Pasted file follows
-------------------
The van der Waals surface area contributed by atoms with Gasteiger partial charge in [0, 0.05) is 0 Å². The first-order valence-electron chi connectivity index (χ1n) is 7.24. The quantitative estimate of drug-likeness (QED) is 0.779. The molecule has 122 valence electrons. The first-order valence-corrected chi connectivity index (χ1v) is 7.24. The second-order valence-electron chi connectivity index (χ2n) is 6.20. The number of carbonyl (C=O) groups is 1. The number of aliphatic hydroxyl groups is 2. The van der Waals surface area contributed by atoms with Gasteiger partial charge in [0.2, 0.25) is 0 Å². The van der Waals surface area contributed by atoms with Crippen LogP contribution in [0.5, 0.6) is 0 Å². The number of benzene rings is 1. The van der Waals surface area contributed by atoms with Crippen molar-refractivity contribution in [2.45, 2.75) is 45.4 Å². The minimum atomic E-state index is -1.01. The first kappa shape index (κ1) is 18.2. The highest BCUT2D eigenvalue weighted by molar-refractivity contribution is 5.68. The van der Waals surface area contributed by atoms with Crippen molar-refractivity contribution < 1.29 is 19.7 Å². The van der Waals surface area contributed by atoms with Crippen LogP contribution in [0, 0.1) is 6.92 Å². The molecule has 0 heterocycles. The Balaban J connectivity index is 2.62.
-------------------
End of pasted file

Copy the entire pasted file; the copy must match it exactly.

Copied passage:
The van der Waals surface area contributed by atoms with Gasteiger partial charge in [0, 0.05) is 0 Å². The first-order valence-electron chi connectivity index (χ1n) is 7.24. The quantitative estimate of drug-likeness (QED) is 0.779. The molecule has 122 valence electrons. The first-order valence-corrected chi connectivity index (χ1v) is 7.24. The second-order valence-electron chi connectivity index (χ2n) is 6.20. The number of carbonyl (C=O) groups is 1. The number of aliphatic hydroxyl groups is 2. The van der Waals surface area contributed by atoms with Gasteiger partial charge in [0.2, 0.25) is 0 Å². The van der Waals surface area contributed by atoms with Crippen LogP contribution in [0.5, 0.6) is 0 Å². The number of benzene rings is 1. The van der Waals surface area contributed by atoms with Crippen molar-refractivity contribution in [2.45, 2.75) is 45.4 Å². The minimum atomic E-state index is -1.01. The first kappa shape index (κ1) is 18.2. The highest BCUT2D eigenvalue weighted by molar-refractivity contribution is 5.68. The van der Waals surface area contributed by atoms with Crippen molar-refractivity contribution < 1.29 is 19.7 Å². The van der Waals surface area contributed by atoms with Crippen LogP contribution in [0, 0.1) is 6.92 Å². The molecule has 0 heterocycles. The Balaban J connectivity index is 2.62.